The film ends with Kermit and the gang attempting to make their first movie, which turns out to be a surreal pastiche of their experiences, hinting that the movie they're making is the same one the audience has been watching all along. As the movie ends, Sweetums tears through the screen, finally catching up with the others. After the credits finish rolling, Animal tells the viewers to go home, then he says goodbye and falls asleep.

Production

To perform Kermit static in a log, Jim Henson squeezed into a specially designed metal container complete with an air hose (to breathe), a rubber sleeve which came out of the top to perform Kermit and a monitor to see his performance, and placed himself under the water, log and the Kermit puppet. This scene took 5 days to film.

Filming locations included Albuquerque, New Mexico.[1]

The Muppet Performers

with

and

Guest stars


Note: This movie is dedicated to Edgar Bergen because of his puppeteer career.

The cars

Several classic cars were specially selected by Henson for appearances in the film. The most famous was a pair of psychedelic painted 1951 Studebaker Commander Coupes. In the film Fozzie states that he inherited the car from his uncle. When asked by Kermit if his uncle is dead Fozzie replies "no, just hibernating". One car was painted but unmodified and driven by a person in the front seat. It was used for long, traveling shots. The second car was driven by a person in the trunk, who viewed the road through a TV set. The TV received its image from a camera located in the center nose of the car's front grill. This made it possible for Frank Oz to sit in the front seat and portray Fozzie driving the car in close up shots. This car is now on display at the Studebaker Museum in South Bend, Indiana. Doc Hopper is chauffeured throughout the movie by Max in a 1959 Cadillac Fleetwood Limousine. The 1959 is distinctive for its enormous fins. The final car driven by the Muppets is a 1946 Ford Station Wagon, which is famous for its wood panel siding and is a valuable collectible.

Breaking the fourth wall

The Muppet Movie uses meta-references as a source of humor, as characters occasionally break the fourth wall to address the audience or comment on their real-life circumstances:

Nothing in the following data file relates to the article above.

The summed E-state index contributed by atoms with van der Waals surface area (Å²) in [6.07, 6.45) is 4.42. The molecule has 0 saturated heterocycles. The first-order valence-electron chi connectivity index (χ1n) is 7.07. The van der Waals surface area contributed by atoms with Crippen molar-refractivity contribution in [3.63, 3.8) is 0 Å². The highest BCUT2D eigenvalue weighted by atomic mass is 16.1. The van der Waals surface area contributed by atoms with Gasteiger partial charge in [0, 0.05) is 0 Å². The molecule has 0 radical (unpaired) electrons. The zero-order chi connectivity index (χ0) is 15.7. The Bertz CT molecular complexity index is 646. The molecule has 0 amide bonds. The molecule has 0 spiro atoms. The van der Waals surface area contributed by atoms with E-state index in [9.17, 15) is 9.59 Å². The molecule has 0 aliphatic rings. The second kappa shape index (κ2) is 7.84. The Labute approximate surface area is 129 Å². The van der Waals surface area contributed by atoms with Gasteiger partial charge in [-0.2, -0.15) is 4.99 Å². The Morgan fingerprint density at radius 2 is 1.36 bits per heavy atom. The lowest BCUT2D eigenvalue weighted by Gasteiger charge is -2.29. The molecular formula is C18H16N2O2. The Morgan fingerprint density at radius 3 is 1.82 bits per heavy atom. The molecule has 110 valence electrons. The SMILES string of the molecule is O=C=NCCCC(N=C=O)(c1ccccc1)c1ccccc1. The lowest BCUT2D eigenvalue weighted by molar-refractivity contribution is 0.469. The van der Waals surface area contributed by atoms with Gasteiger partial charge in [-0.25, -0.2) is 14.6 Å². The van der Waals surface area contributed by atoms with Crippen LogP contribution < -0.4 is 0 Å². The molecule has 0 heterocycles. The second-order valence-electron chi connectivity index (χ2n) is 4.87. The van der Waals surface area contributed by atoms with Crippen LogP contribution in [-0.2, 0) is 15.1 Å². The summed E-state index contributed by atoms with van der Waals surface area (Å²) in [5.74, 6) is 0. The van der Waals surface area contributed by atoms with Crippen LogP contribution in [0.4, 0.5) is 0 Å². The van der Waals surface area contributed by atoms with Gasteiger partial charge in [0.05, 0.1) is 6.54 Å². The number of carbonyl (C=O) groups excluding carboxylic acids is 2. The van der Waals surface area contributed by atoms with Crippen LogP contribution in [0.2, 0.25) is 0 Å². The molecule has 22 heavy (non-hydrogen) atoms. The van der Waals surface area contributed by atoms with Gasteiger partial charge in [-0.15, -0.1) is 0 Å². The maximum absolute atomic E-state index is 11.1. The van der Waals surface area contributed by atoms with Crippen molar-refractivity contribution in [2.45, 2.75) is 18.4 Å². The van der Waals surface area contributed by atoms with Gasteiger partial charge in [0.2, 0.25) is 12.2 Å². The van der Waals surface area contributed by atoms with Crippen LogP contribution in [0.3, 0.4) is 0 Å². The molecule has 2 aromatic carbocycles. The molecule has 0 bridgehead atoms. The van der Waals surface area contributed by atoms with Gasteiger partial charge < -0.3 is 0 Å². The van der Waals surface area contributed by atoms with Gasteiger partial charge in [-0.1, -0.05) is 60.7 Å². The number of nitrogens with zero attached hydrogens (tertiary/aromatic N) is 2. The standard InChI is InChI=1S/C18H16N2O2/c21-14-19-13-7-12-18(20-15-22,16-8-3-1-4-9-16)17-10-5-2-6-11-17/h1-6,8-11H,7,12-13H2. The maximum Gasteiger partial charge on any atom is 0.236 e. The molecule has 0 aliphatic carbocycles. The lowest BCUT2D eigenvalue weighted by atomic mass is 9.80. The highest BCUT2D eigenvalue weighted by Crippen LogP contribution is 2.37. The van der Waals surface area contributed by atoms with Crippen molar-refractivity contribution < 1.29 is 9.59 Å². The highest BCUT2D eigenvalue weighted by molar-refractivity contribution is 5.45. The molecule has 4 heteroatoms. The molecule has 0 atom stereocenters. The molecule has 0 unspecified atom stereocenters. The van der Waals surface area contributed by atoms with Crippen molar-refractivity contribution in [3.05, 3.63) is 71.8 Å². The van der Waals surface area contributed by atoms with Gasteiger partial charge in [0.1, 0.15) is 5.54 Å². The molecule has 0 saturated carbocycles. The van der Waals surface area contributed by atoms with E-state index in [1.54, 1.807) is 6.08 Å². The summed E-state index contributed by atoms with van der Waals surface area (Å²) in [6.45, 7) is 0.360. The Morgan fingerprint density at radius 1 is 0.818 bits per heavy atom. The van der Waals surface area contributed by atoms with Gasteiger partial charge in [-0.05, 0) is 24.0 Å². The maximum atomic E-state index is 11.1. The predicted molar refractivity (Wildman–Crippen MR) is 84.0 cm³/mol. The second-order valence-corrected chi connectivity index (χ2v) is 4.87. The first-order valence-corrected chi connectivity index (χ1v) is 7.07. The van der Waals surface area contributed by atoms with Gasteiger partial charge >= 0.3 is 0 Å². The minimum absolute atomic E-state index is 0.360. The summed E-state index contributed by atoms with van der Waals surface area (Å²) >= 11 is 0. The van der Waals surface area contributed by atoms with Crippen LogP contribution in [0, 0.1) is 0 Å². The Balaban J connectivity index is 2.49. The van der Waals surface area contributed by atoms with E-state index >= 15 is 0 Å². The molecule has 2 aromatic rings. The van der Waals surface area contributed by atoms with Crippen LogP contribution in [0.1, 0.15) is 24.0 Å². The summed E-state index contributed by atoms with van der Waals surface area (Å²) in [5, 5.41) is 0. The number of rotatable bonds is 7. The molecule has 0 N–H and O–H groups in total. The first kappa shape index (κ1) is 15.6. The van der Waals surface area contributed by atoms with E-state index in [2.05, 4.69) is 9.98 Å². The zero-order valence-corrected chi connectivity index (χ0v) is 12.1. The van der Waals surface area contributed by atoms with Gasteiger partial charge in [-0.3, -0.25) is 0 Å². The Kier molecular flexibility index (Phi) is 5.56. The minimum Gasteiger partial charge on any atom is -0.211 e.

Fozzie: [to Big Bird] "Hey, there! Wanna lift?"
Big Bird: "Oh, no thanks. I'm on my way to New York City to try to break into public television." (referring to Big Bird's future "career" on Sesame Street)

In a particularly meta-fictional plot twist, Kermit and Fozzie actually give the screenplay to Dr. Teeth, who later uses it to find and rescue them after they've been stranded in the desert.

Reception

The Muppet Movie has received overwhelmingly positive reviews. As of July 6, 2009, the film holds an 89% "Certified Fresh" rating on Rotten Tomatoes, based on 35 reviews and a 67 out of 100 rating, which indicates "generally favorable reviews", at Metacritic. Roger Ebert gave it three-and-a-half out of four stars. He stated, "The Muppet Movie not only stars the Muppets but, for the first time, shows us their feet." The film sold nearly 26 million tickets and grossed $65,200,000 domestically (adjusted for inflation, this would equal $186,508,367), making it the highest-grossing Muppet film. The success of the film gave the The Jim Henson Company an opportunity to release more Muppet productions theatrically, all of which were successful until the commercial failure, Muppets from Space.

In 2009, it was named to the National Film Registry by the Library of Congress for being “culturally, historically or aesthetically” significant and will be preserved for all time. [2]